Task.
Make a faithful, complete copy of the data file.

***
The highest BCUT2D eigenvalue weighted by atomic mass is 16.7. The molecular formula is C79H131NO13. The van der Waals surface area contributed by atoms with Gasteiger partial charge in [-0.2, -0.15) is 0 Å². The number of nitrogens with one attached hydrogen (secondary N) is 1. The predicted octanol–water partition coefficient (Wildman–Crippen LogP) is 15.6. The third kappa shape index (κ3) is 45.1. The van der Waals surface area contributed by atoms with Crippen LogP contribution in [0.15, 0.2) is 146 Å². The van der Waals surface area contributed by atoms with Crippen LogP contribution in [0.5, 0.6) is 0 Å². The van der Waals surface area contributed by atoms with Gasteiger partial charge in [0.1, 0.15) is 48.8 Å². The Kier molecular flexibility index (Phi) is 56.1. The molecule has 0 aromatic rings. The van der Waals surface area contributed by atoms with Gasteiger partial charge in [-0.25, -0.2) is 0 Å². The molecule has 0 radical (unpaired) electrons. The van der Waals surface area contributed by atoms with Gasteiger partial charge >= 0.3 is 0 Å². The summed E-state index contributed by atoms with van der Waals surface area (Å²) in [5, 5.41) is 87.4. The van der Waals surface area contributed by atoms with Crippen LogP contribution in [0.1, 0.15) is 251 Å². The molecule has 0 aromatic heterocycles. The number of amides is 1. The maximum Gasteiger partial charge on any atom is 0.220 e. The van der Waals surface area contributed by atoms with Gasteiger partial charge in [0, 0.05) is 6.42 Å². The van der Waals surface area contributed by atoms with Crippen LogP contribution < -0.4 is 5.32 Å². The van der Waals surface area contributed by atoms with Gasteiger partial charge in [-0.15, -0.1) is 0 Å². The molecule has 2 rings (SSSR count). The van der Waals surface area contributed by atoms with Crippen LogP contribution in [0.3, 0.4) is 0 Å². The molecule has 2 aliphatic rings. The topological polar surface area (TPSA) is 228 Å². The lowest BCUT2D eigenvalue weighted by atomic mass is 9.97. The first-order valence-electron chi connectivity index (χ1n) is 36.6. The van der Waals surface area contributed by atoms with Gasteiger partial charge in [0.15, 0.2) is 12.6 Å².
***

The highest BCUT2D eigenvalue weighted by atomic mass is 16.7. The molecular formula is C79H131NO13. The van der Waals surface area contributed by atoms with Gasteiger partial charge in [-0.2, -0.15) is 0 Å². The number of nitrogens with one attached hydrogen (secondary N) is 1. The predicted octanol–water partition coefficient (Wildman–Crippen LogP) is 15.6. The third kappa shape index (κ3) is 45.1. The van der Waals surface area contributed by atoms with Crippen LogP contribution in [0.15, 0.2) is 146 Å². The van der Waals surface area contributed by atoms with Crippen LogP contribution in [0.5, 0.6) is 0 Å². The van der Waals surface area contributed by atoms with Gasteiger partial charge in [0.1, 0.15) is 48.8 Å². The Kier molecular flexibility index (Phi) is 56.1. The molecule has 0 aromatic rings. The van der Waals surface area contributed by atoms with Gasteiger partial charge in [-0.25, -0.2) is 0 Å². The molecule has 0 radical (unpaired) electrons. The van der Waals surface area contributed by atoms with Gasteiger partial charge >= 0.3 is 0 Å². The summed E-state index contributed by atoms with van der Waals surface area (Å²) in [5, 5.41) is 87.4. The van der Waals surface area contributed by atoms with Crippen LogP contribution in [0.1, 0.15) is 251 Å². The molecule has 0 aromatic heterocycles. The number of amides is 1. The maximum Gasteiger partial charge on any atom is 0.220 e. The van der Waals surface area contributed by atoms with Gasteiger partial charge in [0, 0.05) is 6.42 Å². The van der Waals surface area contributed by atoms with Crippen LogP contribution < -0.4 is 5.32 Å². The van der Waals surface area contributed by atoms with Gasteiger partial charge in [-0.15, -0.1) is 0 Å². The molecule has 2 rings (SSSR count). The van der Waals surface area contributed by atoms with Crippen LogP contribution in [0.3, 0.4) is 0 Å². The molecule has 2 aliphatic rings. The topological polar surface area (TPSA) is 228 Å². The lowest BCUT2D eigenvalue weighted by atomic mass is 9.97. The first-order valence-electron chi connectivity index (χ1n) is 36.6. The van der Waals surface area contributed by atoms with Gasteiger partial charge in [0.15, 0.2) is 12.6 Å².